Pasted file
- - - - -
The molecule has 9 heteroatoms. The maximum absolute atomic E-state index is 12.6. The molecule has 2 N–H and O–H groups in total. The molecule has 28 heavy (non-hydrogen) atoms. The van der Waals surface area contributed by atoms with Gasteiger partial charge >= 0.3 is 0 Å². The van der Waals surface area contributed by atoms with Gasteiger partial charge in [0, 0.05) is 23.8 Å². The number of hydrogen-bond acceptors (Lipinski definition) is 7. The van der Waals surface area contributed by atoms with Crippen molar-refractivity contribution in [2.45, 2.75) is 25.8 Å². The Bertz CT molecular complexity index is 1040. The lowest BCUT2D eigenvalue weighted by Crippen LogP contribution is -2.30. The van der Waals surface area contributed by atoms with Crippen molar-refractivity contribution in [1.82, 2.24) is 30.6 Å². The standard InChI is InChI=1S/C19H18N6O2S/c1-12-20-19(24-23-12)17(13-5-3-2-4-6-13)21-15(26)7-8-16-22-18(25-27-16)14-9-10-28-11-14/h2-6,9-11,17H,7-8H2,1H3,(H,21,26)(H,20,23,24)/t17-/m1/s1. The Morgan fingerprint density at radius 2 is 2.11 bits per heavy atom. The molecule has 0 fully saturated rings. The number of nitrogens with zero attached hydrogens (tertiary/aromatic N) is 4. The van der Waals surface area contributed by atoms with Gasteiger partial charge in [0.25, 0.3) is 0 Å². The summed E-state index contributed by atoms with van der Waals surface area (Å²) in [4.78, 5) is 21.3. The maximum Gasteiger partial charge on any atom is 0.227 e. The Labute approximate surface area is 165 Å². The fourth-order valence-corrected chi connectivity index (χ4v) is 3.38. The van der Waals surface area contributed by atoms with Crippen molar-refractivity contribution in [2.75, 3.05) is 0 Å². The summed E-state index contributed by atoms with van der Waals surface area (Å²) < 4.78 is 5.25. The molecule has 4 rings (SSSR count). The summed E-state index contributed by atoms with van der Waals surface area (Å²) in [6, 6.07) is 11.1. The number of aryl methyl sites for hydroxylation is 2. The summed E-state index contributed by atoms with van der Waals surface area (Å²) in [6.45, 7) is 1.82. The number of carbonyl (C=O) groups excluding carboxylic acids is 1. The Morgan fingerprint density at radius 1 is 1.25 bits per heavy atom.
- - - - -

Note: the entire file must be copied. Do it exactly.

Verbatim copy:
The molecule has 9 heteroatoms. The maximum absolute atomic E-state index is 12.6. The molecule has 2 N–H and O–H groups in total. The molecule has 28 heavy (non-hydrogen) atoms. The van der Waals surface area contributed by atoms with Gasteiger partial charge >= 0.3 is 0 Å². The van der Waals surface area contributed by atoms with Gasteiger partial charge in [0, 0.05) is 23.8 Å². The number of hydrogen-bond acceptors (Lipinski definition) is 7. The van der Waals surface area contributed by atoms with Crippen molar-refractivity contribution in [2.45, 2.75) is 25.8 Å². The Bertz CT molecular complexity index is 1040. The lowest BCUT2D eigenvalue weighted by Crippen LogP contribution is -2.30. The van der Waals surface area contributed by atoms with Crippen molar-refractivity contribution in [1.82, 2.24) is 30.6 Å². The standard InChI is InChI=1S/C19H18N6O2S/c1-12-20-19(24-23-12)17(13-5-3-2-4-6-13)21-15(26)7-8-16-22-18(25-27-16)14-9-10-28-11-14/h2-6,9-11,17H,7-8H2,1H3,(H,21,26)(H,20,23,24)/t17-/m1/s1. The Morgan fingerprint density at radius 2 is 2.11 bits per heavy atom. The molecule has 0 fully saturated rings. The number of nitrogens with zero attached hydrogens (tertiary/aromatic N) is 4. The van der Waals surface area contributed by atoms with Gasteiger partial charge in [0.25, 0.3) is 0 Å². The summed E-state index contributed by atoms with van der Waals surface area (Å²) in [4.78, 5) is 21.3. The maximum Gasteiger partial charge on any atom is 0.227 e. The Labute approximate surface area is 165 Å². The fourth-order valence-corrected chi connectivity index (χ4v) is 3.38. The van der Waals surface area contributed by atoms with Crippen molar-refractivity contribution in [2.75, 3.05) is 0 Å². The summed E-state index contributed by atoms with van der Waals surface area (Å²) < 4.78 is 5.25. The molecule has 4 rings (SSSR count). The summed E-state index contributed by atoms with van der Waals surface area (Å²) in [6, 6.07) is 11.1. The number of aryl methyl sites for hydroxylation is 2. The summed E-state index contributed by atoms with van der Waals surface area (Å²) in [6.45, 7) is 1.82. The number of carbonyl (C=O) groups excluding carboxylic acids is 1. The Morgan fingerprint density at radius 1 is 1.25 bits per heavy atom.